How does military intervention in Syria fit under the “Just War” theory? In today’s international politics, the crisis in Syria is a controversial and debated subject. President Bashar al-Assad and his ruling Ba’ath Party are fighting against the opposition who became tired after decades of dictatorship, human rights violations and poverty. What started three years ago as peaceful demonstrations has rapidly escalated into a civil war that claimed around 110, 000 dead (Cowell, 2013). Over that period of time the UN has registered more than 1.6 million refugees and acknowledged that many others were still waiting to be registered (Chalabi, 2013). With opposition demanding the fall of the regime, the government found a new way of ruthlessly killing its own people by using chemical weapons. In the eye of modern society this is unacceptable under any code of ethics. By signing the Geneva Protocol in 1925, Syria, as well as the rest of the world, prohibited the use of any chemical or nuclear weapons. Violation of the most important international law has led to a U.S. proposition to stage a military intervention in Syria, but is it justified? Finding the solution to the crisis in Syria is not easy; therefore looking at “Just War” theory will improve one’s understanding of the general principles of justified war and the way in which it should be conducted. In some cases this philosophical approach to foreign policy is criticized as soft and unrealistic, but in what other way can we judge upon the morality of our actions? There are few important key questions to be kept in mind that will help fairly analyze the situation in Syria according to the “Just War” theory principles. One of them is whether we can logically calculate the chances for success and foresee the consequences in case of failure. While taking that into account, it is also important to decide if the use of the U.S. military is appropriate at this point of escalation and whether this particular force will...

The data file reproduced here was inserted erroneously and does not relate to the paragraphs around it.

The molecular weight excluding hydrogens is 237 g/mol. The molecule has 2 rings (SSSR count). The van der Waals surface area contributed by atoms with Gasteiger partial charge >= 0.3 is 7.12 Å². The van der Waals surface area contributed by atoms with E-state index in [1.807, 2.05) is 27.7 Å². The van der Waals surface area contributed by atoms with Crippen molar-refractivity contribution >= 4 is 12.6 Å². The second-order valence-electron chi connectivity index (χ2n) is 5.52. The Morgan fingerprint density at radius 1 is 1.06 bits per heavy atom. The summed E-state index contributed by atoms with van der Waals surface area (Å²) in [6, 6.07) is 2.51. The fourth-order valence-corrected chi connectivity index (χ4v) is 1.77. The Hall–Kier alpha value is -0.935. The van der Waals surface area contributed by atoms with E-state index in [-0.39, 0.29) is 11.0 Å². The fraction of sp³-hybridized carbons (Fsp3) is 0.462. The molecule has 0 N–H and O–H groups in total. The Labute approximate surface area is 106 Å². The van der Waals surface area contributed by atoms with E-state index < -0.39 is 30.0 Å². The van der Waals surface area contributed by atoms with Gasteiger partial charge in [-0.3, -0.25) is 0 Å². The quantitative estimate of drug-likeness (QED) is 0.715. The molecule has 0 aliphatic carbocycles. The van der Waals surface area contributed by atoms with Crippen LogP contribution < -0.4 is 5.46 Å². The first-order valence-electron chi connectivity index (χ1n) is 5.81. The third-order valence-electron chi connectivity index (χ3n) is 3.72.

Cited: Cowell, Alan. “War Deaths in Syria”. The New York Times, 16 March 2014. Web.Chalabi, Mona. “Syrian refugees: how many are there and where are they?”.
The Guardian, 16 March 2014.Web.Plante, Bill. “Obama’s Syria strike decision aims to get congress on the record”. CBS
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